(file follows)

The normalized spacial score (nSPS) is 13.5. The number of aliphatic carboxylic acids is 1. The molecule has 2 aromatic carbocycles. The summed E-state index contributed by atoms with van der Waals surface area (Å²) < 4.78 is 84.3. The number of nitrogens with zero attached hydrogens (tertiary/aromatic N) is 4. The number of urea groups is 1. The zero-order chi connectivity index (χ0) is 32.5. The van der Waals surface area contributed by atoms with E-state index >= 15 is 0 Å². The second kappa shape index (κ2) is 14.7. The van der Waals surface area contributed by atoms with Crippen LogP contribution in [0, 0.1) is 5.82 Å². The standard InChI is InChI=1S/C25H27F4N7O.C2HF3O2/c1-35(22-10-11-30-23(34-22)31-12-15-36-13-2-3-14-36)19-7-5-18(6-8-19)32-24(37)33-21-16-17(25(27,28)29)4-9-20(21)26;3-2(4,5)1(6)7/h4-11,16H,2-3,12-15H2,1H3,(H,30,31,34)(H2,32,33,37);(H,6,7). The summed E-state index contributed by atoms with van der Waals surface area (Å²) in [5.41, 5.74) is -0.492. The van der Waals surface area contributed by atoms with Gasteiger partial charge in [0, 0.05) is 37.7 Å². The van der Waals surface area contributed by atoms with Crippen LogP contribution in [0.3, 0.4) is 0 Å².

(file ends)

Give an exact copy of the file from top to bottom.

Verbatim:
The normalized spacial score (nSPS) is 13.5. The number of aliphatic carboxylic acids is 1. The molecule has 2 aromatic carbocycles. The summed E-state index contributed by atoms with van der Waals surface area (Å²) < 4.78 is 84.3. The number of nitrogens with zero attached hydrogens (tertiary/aromatic N) is 4. The number of urea groups is 1. The zero-order chi connectivity index (χ0) is 32.5. The van der Waals surface area contributed by atoms with E-state index >= 15 is 0 Å². The second kappa shape index (κ2) is 14.7. The van der Waals surface area contributed by atoms with Crippen LogP contribution in [0, 0.1) is 5.82 Å². The standard InChI is InChI=1S/C25H27F4N7O.C2HF3O2/c1-35(22-10-11-30-23(34-22)31-12-15-36-13-2-3-14-36)19-7-5-18(6-8-19)32-24(37)33-21-16-17(25(27,28)29)4-9-20(21)26;3-2(4,5)1(6)7/h4-11,16H,2-3,12-15H2,1H3,(H,30,31,34)(H2,32,33,37);(H,6,7). The summed E-state index contributed by atoms with van der Waals surface area (Å²) in [5.41, 5.74) is -0.492. The van der Waals surface area contributed by atoms with Gasteiger partial charge in [0, 0.05) is 37.7 Å². The van der Waals surface area contributed by atoms with Crippen LogP contribution in [0.3, 0.4) is 0 Å².